01/20/2012 06:18 pm ET Updated Jan 20, 2012

Syria: Children Victim Of Regime Crackdown

"I was afraid. My leg went numb and started bleeding, but I carried on walking," 7-year-old Mohammed told the BBC. Mohammed was shot in the knee at a checkpoint set up by Syrian security forces. The boy was with his parents and his twin sister when soldiers opened fire on the family.

Hundreds of children have lost their lives in Syria's brutal crackdown on anti-government protests, and according to the BBC, some of those children were targeted deliberately.

15-year-old Tamar Al Sharee joined a protest in Syria's southern city of Deraa. Fergal Keane reports for the network:

The next time Nawal saw 15-year-old Tamer, his body was grotesquely disfigured by what the family insists was torture. His father found him in a hospital mortuary 40 days after he left home in April last year to attend a demonstration in the southern town of Deraa against his family's wishes.

Slowly piecing together the final days of their son's life, the Shari family learned that he had been taken to the notorious Air Force detention centre near Damascus. His X-rays showed signs of bullet holes and broken bones. Most of his upper front teeth had been knocked out. A fellow detainee has told the BBC he saw Tamer being beaten in custody.

In December, British-based rights group Avaaz said over 6,200 people have been killed since the start of the protests in March 2011. At least 400 of the dead were children, according to the group. Earlier that month, U.N. Human Rights Chief Navi Pillay put the number of children killed at 300, The Guardian reports.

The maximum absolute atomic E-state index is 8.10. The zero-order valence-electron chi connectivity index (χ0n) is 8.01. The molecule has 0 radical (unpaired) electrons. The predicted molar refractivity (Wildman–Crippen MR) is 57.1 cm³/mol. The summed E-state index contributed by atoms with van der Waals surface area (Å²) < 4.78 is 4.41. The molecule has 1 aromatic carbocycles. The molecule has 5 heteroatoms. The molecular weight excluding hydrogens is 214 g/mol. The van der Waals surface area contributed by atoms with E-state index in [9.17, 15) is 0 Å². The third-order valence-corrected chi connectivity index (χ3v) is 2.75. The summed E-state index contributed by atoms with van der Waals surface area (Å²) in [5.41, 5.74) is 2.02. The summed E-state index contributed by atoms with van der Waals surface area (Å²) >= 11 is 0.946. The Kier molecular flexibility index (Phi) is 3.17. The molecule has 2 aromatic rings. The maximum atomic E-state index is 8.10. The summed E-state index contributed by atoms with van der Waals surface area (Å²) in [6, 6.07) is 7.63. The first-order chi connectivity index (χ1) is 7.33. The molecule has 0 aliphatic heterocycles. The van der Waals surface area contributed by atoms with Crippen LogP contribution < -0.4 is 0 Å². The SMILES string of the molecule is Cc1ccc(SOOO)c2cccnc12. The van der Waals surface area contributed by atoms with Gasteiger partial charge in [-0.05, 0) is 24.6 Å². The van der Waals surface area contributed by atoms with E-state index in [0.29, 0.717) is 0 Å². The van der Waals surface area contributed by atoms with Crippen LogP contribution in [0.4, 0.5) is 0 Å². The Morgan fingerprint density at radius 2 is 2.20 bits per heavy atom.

U.N. investigators released a report last November which detailed among others Tamar Al Sharee's case. The report quotes a witness who saw the boy lying on the floor of an intelligence facility, completely blue. "He was bleeding profusely from his ear, eyes and nose. He was shouting and calling for his mother and father for help. He fainted after being hit with a rifle butt on the head," the source said.

The report also found that some children in detention had been sexually tortured and a 2-year-old girl was shot to death "just to prevent her from growing up to be a demonstrator," the Associated Press writes. The document concludes that children in Syria have suffered serious violations and that security forces have shown "little or no recognition of the rights of children" in the actions taken to quell dissent.